Depending on your perspective (and/or tolerance for slow-pitch softball), there is either much or little to take away from Wednesday’s presidential charm assault on the professional left. I am actually a bit gobsmacked by much of what I saw on The Daily Show and read in the transcript of Obama’s meeting with the five bloggers who found golden tickets in their Wonka bars. The fact that the president still can’t give a compelling “elevator speech” about his sometimes-touted health insurance reform–amazing. Saying his ballyhooed “change you can believe in” can’t happen overnight–after 20 months in office–unbelievable. Refusing to give his opinion on whether or not “don’t ask, don’t tell” is unconstitutional because he is “not sitting on the Supreme Court”–wtf?
For the moment, however, I want to highlight this short passage from the prog-blogger confab:
But I don’t go into the next two years assuming that there’s just going to be gridlock. We’re going to keep on working to make sure that we can get as much done as possible because folks are hurting out there. What they’re looking for is help on jobs, help on keeping their homes, help on sending their kids to college. And if I can find ways for us to work with Republicans to advance those issues, then that’s going to be my priority.
What’s going to be your priority, exactly?
I suppose I should take it as a baby step that Obama acknowledges there is still a hydra-headed economic crisis out there, but that’s kind of the price of White House admission as far as I’m concerned. And that the president can’t find it in his rhetorical rucksack to explicitly promise help and lay out a series of concrete actions that he will undertake—on the eve of a crucial midterm election, no less—negates any credit he might get for recognizing the problem. “Working to make sure that we can get as much done as possible” doesn’t communicate anything resembling fierce urgency. It is the kind of verbal tap dance that has me wondering what’s behind the ineloquent words, leaving me to choose between cowardice and connivance.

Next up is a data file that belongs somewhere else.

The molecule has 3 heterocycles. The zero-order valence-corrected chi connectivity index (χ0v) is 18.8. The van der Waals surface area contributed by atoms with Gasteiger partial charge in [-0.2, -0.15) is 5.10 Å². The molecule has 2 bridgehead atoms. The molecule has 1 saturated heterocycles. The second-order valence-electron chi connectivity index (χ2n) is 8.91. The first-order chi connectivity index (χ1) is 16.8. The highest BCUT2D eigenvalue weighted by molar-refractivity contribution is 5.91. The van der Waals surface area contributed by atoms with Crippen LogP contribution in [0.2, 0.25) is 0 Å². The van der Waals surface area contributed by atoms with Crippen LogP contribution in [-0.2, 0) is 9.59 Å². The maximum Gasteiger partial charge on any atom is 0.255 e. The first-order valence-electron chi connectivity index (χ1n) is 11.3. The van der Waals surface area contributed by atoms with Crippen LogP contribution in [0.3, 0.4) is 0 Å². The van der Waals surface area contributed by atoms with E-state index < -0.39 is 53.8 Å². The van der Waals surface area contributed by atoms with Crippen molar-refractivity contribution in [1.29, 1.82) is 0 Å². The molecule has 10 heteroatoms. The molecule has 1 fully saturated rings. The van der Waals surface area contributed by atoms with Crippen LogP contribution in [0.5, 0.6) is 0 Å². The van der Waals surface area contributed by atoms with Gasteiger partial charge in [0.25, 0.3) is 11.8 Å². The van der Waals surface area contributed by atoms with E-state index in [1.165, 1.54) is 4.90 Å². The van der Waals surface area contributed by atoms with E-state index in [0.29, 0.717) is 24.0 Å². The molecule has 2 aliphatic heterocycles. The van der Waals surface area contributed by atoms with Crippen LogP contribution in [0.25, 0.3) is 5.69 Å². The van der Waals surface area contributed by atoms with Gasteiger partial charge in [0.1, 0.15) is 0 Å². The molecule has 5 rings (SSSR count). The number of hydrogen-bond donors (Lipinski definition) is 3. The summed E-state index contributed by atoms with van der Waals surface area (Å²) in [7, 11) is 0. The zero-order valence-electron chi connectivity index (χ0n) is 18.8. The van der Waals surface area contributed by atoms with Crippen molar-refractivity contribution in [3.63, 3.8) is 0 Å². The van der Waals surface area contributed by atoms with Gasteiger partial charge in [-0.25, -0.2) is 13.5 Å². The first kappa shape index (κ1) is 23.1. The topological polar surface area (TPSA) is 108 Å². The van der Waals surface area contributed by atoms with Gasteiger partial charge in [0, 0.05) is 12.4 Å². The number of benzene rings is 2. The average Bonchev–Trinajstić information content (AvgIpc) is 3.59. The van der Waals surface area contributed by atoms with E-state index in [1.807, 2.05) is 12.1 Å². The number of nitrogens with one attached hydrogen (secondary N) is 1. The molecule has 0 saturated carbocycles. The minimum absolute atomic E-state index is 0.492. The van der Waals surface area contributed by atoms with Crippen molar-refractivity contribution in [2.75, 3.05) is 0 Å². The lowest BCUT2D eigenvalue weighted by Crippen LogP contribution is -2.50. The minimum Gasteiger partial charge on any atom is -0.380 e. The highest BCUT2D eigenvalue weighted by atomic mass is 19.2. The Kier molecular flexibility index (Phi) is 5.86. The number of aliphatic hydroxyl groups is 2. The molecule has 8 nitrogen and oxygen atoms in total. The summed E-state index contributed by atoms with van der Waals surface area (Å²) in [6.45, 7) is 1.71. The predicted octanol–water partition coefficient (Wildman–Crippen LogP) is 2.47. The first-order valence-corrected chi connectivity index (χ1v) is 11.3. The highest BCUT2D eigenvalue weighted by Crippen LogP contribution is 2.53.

But it is that last sentence that is either most ineloquent or the most telling. “If I can find ways for us to work with Republicans to advance those issues, then that’s going to be my priority.” What’s the priority? Because to me it sounds like his priority is finding ways to work with Republicans more than it is to “advance those issues,” however weak-willed that phrasing already seems.
And what if Republicans don’t want to play—because they have made it very clear that they don’t—then what? What if the president can’t find a way to work with what will certainly be a more Republican Congress—does that mean that joblessness and the foreclosure fraud crisis will not be his priority? Because, seriously, if it is not my first interpretation, it has to be the second.
Obama’s 2008 electoral success, like all success, had many mothers, but one of the reasons he was able to take the country by storm was his ability to build a compelling narrative. “Change we can believe in,” “The fierce urgency of now,” and the phrase that Jon Stewart kept coming back to, “We are the ones we’ve been waiting for,” helped candidate Obama tell a story about what President Obama’s America would look like. And it was a persuasive story. “Working to make sure that we can get as much done as possible. . . if I can find ways for us to work with Republicans” is not.
In his own defense, the president sometimes likes to quote former New York Governor Mario Cuomo: “You campaign in poetry. You govern in prose.” So be it. But even as prose, the aggregate of Obama’s day of talking to the left falls flat. Perhaps he failed to grasp the metaphor, so I will explain: the prose, Mr. President, is not just words. Your problems with a broken process is not a story jobless, homeless, or just plain insecure Americans need to hear right now. Governing is doing, and the story is told in good jobs, mortgage modification, and real relief in the face of rising health care costs. To Wednesday’s intended audience, it might be told by closing Guantanamo and trying any remaining detainees in civilian courts, by prosecuting Americans that used torture, defrauded the federal government or lied to Congress, and by immediately halting military discharges resulting from “don’t ask, don’t tell.”
What the president cannot seem to grasp is that people now hear his words—poetry or prose—in the context of their lives. And when Obama tells his one-time supporters that he has gotten 90 percent of what he wanted, those people have to wonder if what the president wants and what they want is still (or was ever) the same thing.
That is not a question Democrats want voters asking six days before the midterms.